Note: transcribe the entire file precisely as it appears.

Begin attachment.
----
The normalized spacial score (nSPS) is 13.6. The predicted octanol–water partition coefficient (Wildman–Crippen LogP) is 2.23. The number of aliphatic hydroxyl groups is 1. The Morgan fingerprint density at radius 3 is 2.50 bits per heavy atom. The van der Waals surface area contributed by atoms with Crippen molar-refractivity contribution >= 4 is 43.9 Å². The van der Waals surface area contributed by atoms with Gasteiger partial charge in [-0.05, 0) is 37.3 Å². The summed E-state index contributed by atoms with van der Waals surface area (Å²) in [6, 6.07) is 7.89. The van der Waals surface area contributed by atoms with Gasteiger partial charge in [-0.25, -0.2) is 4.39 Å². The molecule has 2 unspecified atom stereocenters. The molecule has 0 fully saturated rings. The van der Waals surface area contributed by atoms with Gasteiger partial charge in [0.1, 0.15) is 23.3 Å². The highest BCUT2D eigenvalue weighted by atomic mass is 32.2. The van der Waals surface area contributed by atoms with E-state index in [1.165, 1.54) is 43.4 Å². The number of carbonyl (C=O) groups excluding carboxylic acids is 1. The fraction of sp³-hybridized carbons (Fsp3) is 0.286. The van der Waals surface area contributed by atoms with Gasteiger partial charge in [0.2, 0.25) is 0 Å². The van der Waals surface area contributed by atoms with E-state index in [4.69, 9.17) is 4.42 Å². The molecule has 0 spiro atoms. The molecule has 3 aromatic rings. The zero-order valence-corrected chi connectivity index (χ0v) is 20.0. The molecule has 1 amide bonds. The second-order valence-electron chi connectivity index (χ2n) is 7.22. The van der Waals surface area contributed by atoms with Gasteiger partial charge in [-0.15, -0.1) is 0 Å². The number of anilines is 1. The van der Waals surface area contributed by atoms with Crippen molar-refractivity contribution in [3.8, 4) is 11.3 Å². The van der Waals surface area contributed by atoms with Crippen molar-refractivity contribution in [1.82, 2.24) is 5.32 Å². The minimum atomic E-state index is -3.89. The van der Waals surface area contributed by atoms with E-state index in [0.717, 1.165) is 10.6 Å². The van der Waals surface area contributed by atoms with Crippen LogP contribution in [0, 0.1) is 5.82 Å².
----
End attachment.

The normalized spacial score (nSPS) is 13.6. The predicted octanol–water partition coefficient (Wildman–Crippen LogP) is 2.23. The number of aliphatic hydroxyl groups is 1. The Morgan fingerprint density at radius 3 is 2.50 bits per heavy atom. The van der Waals surface area contributed by atoms with Crippen molar-refractivity contribution >= 4 is 43.9 Å². The van der Waals surface area contributed by atoms with Gasteiger partial charge in [-0.05, 0) is 37.3 Å². The summed E-state index contributed by atoms with van der Waals surface area (Å²) in [6, 6.07) is 7.89. The van der Waals surface area contributed by atoms with Gasteiger partial charge in [-0.25, -0.2) is 4.39 Å². The molecule has 2 unspecified atom stereocenters. The molecule has 0 fully saturated rings. The van der Waals surface area contributed by atoms with Gasteiger partial charge in [0.1, 0.15) is 23.3 Å². The highest BCUT2D eigenvalue weighted by atomic mass is 32.2. The van der Waals surface area contributed by atoms with E-state index in [1.165, 1.54) is 43.4 Å². The number of carbonyl (C=O) groups excluding carboxylic acids is 1. The fraction of sp³-hybridized carbons (Fsp3) is 0.286. The van der Waals surface area contributed by atoms with Gasteiger partial charge in [0.2, 0.25) is 0 Å². The van der Waals surface area contributed by atoms with E-state index in [4.69, 9.17) is 4.42 Å². The molecule has 0 spiro atoms. The molecule has 3 aromatic rings. The zero-order valence-corrected chi connectivity index (χ0v) is 20.0. The molecule has 1 amide bonds. The second-order valence-electron chi connectivity index (χ2n) is 7.22. The van der Waals surface area contributed by atoms with Gasteiger partial charge in [-0.15, -0.1) is 0 Å². The number of anilines is 1. The van der Waals surface area contributed by atoms with Crippen molar-refractivity contribution in [3.8, 4) is 11.3 Å². The van der Waals surface area contributed by atoms with Crippen molar-refractivity contribution in [1.82, 2.24) is 5.32 Å². The minimum atomic E-state index is -3.89. The van der Waals surface area contributed by atoms with E-state index in [0.717, 1.165) is 10.6 Å². The van der Waals surface area contributed by atoms with Crippen LogP contribution in [0, 0.1) is 5.82 Å².